Omega 3 fatty acids (in particular EPA and DHA) have broad beneficial effects in older dogs including supporting conditions like arthritis. DHA is involved in the brain in particular and supplying good levels improves learning and memory in humans and animals of different ages.
Omega 3 can be obtained from fish or fish oil, but for pets with diseases requiring higher levels it can be useful to use distilled (concentrated) versions.
Fish oil is a great source of EPA and DHA but it also contains a lot of vitamins A and D alongside a lot of calories. Whilst these aren’t harmful in normal amounts, eating too much of these vitamins can be dangerous. Using a distilled oil means that you can use much less of it and without the risk of excessive vitamin A, D or adding tremendous amounts of calories to older dogs who often already have reduced calorie needs. There are a few veterinary products and a few human ones that can provide this – but take extra care with human versions of this particular one – – many contain dangerous levels of vitamin D so read the labels carefully and consult with a vet or nutritionist if you aren’t sure.
Medium Chain Triglycerides (MCT) – Coconut oil
The brain is heavily reliant on glucose supply to function. It is not as good at using other fuels (like fat) as the rest of the body. As we just learned, the ability of the brain to process glucose into brain-energy declines with age. MCT oils may provide a solution to this.
MCTs are special types of fatty acids that are found in high levels in coconut oil. They are unique compared to other fats. Whilst the brain cannot usually use other fats and protein efficiently as fuel, it CAN use the chemicals produced by breakdown of MCTs.
Ketones provide an alternative energy source for the brain cells helping to make up for the reduced ability to make energy from glucose that occurs with age. In a study of 100 dogs, those eating a diet with 6.5% MCT oil showed significant improvement in 6 measured markers of CDS within 30 days.
Supplementing with coconut oil is safe for most pets – but introduce it slowly – a sudden change of fat level can upset tummies. For a small dog, a teaspoon per day is a reasonable aim. For a big dog (labrador) 1-2 tablespoons. Start with a little and work up. Don’t forget – oils and fats are calories! It’s important older dogs do not become overweight so you might need to adjust their food a little to compensate for these.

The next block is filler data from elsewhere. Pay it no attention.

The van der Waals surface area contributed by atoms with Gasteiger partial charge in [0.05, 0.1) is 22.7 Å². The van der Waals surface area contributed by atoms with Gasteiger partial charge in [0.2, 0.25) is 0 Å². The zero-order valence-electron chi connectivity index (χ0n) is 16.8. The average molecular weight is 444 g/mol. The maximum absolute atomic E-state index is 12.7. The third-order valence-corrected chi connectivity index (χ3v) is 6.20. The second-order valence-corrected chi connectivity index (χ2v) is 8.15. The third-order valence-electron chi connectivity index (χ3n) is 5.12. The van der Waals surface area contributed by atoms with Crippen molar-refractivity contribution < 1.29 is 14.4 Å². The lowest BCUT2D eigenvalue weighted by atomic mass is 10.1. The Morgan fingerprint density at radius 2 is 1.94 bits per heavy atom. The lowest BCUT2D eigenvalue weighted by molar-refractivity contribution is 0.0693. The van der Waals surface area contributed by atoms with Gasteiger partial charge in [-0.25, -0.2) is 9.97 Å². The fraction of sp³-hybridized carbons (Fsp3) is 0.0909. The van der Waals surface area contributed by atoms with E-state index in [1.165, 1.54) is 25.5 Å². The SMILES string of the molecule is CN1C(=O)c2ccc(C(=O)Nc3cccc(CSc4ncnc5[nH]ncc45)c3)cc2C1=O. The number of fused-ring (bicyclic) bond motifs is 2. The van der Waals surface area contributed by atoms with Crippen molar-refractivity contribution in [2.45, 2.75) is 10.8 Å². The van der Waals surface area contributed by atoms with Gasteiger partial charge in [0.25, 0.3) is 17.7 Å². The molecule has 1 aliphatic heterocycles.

Canine cognitive dysfunction (CDS) is more common than we realise and is often overlooked for many years before treatment is sought.
Since some of the signs of CDS may also look a bit like other medical conditions it is important to get a check-up with the vet to rule these out first.
Once a diagnosis of CDS has been made there are lots of simple things you can do to help improve your elderly dogs brain function.
Fruit, vegetables, omega 3 and coconut oil are all simple additions. Providing a diet with plenty of red meat (or for those eating dry foods – adding a little red meat as a topper) might help to provide additional L-carnitine and alpha-lipoic acid to help support the mitochondrial ‘engines’ that are responsible for powering ageing brain cells.
In severe cases, your vet may also be able to provide medication to help too.
In any case, research shows that signs of CDS can be significantly improved with these simple dietary changes so as always – never underestimate the power of nutrition!
– Small Animal Clinical Nutrition 5th Edition
– Use of medium chain triglyceride (MCT) oil in subjects with Alzheimer’s disease: A randomized, double-blind, placebo-controlled, crossover study, with an open-label extension.Angela G. Juby et al – Published online 2022 Mar 14 Alzheimers Dement (N Y). 2022; 8(1): e12259.
– Efficacy of a Therapeutic Diet on Dogs With Signs of Cognitive Dysfunction Syndrome (CDS): A Prospective Double Blinded Placebo Controlled Clinical Study. Yuanlong Pan et al,Front Nutr. 2018; 5: 127. Published online 2018 Dec 12. doi: 10.3389/fnut.2018.00127
Dr Charlotte Gray is a vet who specialises in canine and feline nutrition. She qualified from Cambridge University, where she also did a Masters Degree in Zoology (honours). Dr Gray has helped us with our formulations and you can learn more about her here: www.companion-nutrition.co.uk